If it weren’t so frightening, the irony would be delicious: A Vice President who has done more than any other to push the envelope on executive privilege at the expense of the courts and Congress takes the position that his office has both legislative and executive functions so as to avoid accounting for the use of classified materials.
Any veneer of intellectual legitimacy that executive power defenders have caked on their vision of a monarchical executive evaporates in the glare of this naked opportunism. And the scope and nature of today’s constitutional crisis comes into clearer focus.
The term “constitutional crisis” is much abused, invoked generally whenever Congress shows some life. Confrontations on war funding and Congressional subpoenas, to cite recent examples, are in fact as old as the Republic. They are but healthy sparks from a constitutional confrontation of “ambition against ambition,” precisely as the Framers intended.
But the true crisis is hidden in plain sight–the existence of an office in the Constitution–the Vice President’s–with no real remit and no real limits, open to exploitation and abuse.
Consider as symptom number one Cheney’s claim to be neither lawmaker nor executive–and thus exempt from any scrutiny of his handling of classified documents. In 2003 President Bush signed an Executive Order 12958 requiring agencies and “any other entity” within the executive branch to report to a division of the National Archives on their classification and declassification activities. But since 2003 Cheney’s office has pointed to his position as president of the Senate to justify a refusal to comply. In May 2006 a Cheney spokesperson told Mark Silva of the Chicago Tribune that the legal question had been “thoroughly reviewed.” And that was the end of the matter. Only now has Representative Henry Waxman’s House Oversight Committee begun to examine the Vice President’s failure to comply.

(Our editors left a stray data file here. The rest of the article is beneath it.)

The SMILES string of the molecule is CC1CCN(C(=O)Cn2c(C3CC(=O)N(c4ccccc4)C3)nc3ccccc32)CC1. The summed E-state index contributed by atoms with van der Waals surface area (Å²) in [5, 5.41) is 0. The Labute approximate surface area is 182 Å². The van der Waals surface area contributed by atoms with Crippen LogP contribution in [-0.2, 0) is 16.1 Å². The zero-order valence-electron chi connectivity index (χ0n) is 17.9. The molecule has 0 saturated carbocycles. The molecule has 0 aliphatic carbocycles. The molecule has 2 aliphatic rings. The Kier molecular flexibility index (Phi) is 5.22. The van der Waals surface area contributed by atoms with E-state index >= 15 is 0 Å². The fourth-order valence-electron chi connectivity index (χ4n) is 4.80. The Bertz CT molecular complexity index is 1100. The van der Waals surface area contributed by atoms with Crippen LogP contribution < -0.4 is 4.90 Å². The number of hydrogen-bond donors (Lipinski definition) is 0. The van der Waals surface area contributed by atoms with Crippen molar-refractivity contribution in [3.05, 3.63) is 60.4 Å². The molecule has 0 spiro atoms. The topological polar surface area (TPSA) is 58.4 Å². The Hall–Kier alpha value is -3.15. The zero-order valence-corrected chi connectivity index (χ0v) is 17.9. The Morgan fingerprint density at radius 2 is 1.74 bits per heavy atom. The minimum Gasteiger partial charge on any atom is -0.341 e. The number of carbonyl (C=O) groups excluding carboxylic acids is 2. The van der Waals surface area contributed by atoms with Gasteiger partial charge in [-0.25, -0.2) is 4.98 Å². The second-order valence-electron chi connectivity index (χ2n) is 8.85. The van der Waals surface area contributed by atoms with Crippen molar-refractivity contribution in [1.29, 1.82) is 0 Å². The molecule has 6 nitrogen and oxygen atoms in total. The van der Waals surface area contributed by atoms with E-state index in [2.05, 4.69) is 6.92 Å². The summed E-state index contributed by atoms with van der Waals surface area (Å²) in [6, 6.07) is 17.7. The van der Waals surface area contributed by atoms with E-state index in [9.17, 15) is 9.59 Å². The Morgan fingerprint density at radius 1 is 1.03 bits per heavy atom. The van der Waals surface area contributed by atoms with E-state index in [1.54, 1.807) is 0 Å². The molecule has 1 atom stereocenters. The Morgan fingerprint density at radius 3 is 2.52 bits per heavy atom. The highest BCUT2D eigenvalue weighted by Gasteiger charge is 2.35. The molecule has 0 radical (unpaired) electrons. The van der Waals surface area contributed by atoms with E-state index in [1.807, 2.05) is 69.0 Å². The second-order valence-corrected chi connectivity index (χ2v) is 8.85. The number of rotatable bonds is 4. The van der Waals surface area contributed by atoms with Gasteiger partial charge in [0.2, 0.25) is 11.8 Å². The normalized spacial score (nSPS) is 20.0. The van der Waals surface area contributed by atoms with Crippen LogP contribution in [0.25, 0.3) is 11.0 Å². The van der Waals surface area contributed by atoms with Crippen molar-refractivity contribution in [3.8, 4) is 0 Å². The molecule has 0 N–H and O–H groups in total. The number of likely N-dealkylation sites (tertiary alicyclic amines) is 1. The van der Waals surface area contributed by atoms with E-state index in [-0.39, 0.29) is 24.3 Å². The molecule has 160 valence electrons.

Second, Cheney’s argument makes no sense. The Vice President receives documents due to his executive policy-making role, not his position as Senate president. Not even Cheney has the chutzpah to claim he’s using these documents in his senatorial capacity: Outing covert CIA agents is apparently an executive function.
Third, if his office performs “legislative” functions, Cheney should be subject to the Senate’s strict rules for the handling classified documents. Since I doubt the Vice President would allow a Congressional sergeant-at-arms to enter his office, this in effect creates legal black hole (another one!) where classified documents can disappear without a trace.
Finally, Cheney’s argument is plainly a non sequitur. Why should addition of legislative duties trigger the subtraction of executive obligations? In lawyerly terms, the 2003 order applies to “any” entity within the executive branch. Having another label doesn’t stop Cheney from being one of those “any” entities.
So much for legal arguments. But then, Cheney and his chief counsel, David Addington, have never been sticklers for fidelity to the letter of the law, especially when that law hinders grander ambitions.